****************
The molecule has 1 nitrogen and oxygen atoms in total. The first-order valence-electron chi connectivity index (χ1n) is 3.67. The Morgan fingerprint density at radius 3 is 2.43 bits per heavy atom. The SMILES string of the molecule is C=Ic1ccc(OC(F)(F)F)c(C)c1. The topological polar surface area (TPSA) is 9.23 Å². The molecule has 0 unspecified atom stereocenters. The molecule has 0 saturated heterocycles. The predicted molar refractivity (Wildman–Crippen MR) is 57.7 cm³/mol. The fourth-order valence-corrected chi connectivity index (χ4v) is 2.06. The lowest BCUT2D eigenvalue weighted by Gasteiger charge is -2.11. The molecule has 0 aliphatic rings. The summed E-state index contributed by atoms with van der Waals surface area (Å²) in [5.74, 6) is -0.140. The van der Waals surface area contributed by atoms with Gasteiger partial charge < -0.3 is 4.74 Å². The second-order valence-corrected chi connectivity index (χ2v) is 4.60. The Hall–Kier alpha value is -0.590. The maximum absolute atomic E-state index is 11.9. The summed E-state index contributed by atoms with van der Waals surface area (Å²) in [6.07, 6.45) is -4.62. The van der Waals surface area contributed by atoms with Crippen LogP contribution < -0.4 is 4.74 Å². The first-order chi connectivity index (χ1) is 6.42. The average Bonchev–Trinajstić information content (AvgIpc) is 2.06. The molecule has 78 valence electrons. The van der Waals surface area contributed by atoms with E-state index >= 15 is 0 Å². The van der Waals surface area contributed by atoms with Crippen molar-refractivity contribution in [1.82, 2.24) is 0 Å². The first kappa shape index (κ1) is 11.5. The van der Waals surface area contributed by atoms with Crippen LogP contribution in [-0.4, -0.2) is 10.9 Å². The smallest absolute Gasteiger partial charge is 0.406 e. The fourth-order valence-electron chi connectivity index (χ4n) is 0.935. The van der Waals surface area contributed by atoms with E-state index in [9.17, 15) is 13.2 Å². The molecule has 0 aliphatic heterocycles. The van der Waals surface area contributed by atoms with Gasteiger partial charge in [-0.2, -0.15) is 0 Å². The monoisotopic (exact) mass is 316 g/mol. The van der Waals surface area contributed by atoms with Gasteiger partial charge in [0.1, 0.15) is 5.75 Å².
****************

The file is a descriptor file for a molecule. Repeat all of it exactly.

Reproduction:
The molecule has 1 nitrogen and oxygen atoms in total. The first-order valence-electron chi connectivity index (χ1n) is 3.67. The Morgan fingerprint density at radius 3 is 2.43 bits per heavy atom. The SMILES string of the molecule is C=Ic1ccc(OC(F)(F)F)c(C)c1. The topological polar surface area (TPSA) is 9.23 Å². The molecule has 0 unspecified atom stereocenters. The molecule has 0 saturated heterocycles. The predicted molar refractivity (Wildman–Crippen MR) is 57.7 cm³/mol. The fourth-order valence-corrected chi connectivity index (χ4v) is 2.06. The lowest BCUT2D eigenvalue weighted by Gasteiger charge is -2.11. The molecule has 0 aliphatic rings. The summed E-state index contributed by atoms with van der Waals surface area (Å²) in [5.74, 6) is -0.140. The van der Waals surface area contributed by atoms with Gasteiger partial charge < -0.3 is 4.74 Å². The second-order valence-corrected chi connectivity index (χ2v) is 4.60. The Hall–Kier alpha value is -0.590. The maximum absolute atomic E-state index is 11.9. The summed E-state index contributed by atoms with van der Waals surface area (Å²) in [6.07, 6.45) is -4.62. The van der Waals surface area contributed by atoms with Crippen LogP contribution < -0.4 is 4.74 Å². The first-order chi connectivity index (χ1) is 6.42. The average Bonchev–Trinajstić information content (AvgIpc) is 2.06. The molecule has 78 valence electrons. The van der Waals surface area contributed by atoms with E-state index >= 15 is 0 Å². The van der Waals surface area contributed by atoms with Crippen molar-refractivity contribution in [1.82, 2.24) is 0 Å². The first kappa shape index (κ1) is 11.5. The van der Waals surface area contributed by atoms with Crippen LogP contribution in [-0.4, -0.2) is 10.9 Å². The smallest absolute Gasteiger partial charge is 0.406 e. The fourth-order valence-electron chi connectivity index (χ4n) is 0.935. The van der Waals surface area contributed by atoms with E-state index in [9.17, 15) is 13.2 Å². The molecule has 0 aliphatic heterocycles. The van der Waals surface area contributed by atoms with Gasteiger partial charge in [-0.2, -0.15) is 0 Å². The monoisotopic (exact) mass is 316 g/mol. The van der Waals surface area contributed by atoms with Gasteiger partial charge in [0.1, 0.15) is 5.75 Å².